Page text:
Accessibility links

North Korean Defectors Tell of Hardships and Hope


A North Korean asylum seeker's child waves to journalists from a bus after arrival at Incheon International airport in South Korea on 27 January 2003.

A North Korean asylum seeker's child waves to journalists from a bus after arrival at Incheon International airport in South Korea on 27 January 2003.

As the number of North Korean defectors has grown in recent years, their stories have shed light on the secretive country they fled and the trials of adjusting to life outside their closed society.

The South Korean Unification Ministry says there are more than 18,000 North Koreans living in the South. UNHCR and the U.S. State Department estimates 30,000 or more are stuck in China or the Russian Far East.

VOA's Jim Stevenson had the opportunity to talk with two North Korean defectors and brings us their stories in this four-part series: North Korean Defectors Tell of Hardships and Hope

Part 1 - A look at life inside North Korea as portrayed by two men who spoke recently to VOA about fleeing their homeland in search of a better life.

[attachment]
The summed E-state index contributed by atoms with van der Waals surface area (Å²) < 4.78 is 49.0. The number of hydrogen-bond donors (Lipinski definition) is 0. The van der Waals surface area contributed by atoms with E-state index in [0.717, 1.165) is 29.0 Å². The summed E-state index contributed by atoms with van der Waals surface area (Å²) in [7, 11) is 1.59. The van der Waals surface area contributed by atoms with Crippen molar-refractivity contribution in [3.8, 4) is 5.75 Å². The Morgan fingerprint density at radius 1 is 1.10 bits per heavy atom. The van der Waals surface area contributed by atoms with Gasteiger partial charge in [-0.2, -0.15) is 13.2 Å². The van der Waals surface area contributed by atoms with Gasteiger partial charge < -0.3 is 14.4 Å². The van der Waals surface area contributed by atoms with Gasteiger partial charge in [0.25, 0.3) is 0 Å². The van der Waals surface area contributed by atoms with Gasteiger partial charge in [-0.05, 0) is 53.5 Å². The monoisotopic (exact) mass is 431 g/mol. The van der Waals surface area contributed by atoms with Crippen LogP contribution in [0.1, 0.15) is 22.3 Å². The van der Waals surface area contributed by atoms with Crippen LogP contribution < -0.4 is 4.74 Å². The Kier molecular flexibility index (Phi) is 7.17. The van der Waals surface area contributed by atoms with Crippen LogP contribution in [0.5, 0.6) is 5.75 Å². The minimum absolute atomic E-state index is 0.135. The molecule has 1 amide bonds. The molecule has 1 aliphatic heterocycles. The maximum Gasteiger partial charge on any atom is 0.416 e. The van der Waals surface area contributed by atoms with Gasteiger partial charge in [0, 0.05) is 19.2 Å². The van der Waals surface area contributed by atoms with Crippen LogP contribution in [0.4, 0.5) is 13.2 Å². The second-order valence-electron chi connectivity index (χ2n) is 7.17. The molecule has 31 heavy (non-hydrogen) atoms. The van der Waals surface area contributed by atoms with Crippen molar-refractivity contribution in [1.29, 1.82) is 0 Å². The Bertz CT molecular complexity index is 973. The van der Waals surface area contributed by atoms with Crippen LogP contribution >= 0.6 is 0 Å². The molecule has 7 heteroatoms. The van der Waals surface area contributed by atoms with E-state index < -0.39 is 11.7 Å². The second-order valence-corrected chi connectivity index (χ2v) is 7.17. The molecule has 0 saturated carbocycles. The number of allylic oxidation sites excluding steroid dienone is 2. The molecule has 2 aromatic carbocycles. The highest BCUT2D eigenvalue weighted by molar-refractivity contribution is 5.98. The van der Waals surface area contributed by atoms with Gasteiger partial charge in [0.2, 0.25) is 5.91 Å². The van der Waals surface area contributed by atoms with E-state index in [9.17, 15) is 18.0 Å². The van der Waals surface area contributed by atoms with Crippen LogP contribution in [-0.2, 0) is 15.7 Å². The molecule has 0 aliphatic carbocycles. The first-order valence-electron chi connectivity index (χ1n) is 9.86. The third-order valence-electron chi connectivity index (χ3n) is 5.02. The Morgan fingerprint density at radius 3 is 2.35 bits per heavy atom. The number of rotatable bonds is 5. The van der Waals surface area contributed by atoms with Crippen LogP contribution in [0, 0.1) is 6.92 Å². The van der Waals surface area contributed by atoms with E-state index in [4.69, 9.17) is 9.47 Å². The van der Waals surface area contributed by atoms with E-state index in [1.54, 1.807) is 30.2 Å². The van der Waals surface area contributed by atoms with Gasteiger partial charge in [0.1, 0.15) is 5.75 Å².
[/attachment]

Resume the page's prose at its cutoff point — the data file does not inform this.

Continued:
Part 2 - The journey out of North Korea does not immediately lead to a better situation for most defectors.

Part 3 - Two defectors' discuss their thoughts on how the two Koreas might be reunified.

Part 4 - In the final part of this series, Jim Stevenson reports how Korean reunification might follow the examples of other nations.

Watch Previous VOA TV Reporting on North Korean Refugees

North Korean Defectors Risk Lives in Perilous Journey

For North Korean Defectors, Freedom Brings Fear of Unknown

South Korean Training Center Reorients North Koreans To Life In Freedom

South Korean School Helps North Koreans

XS
SM
MD
LG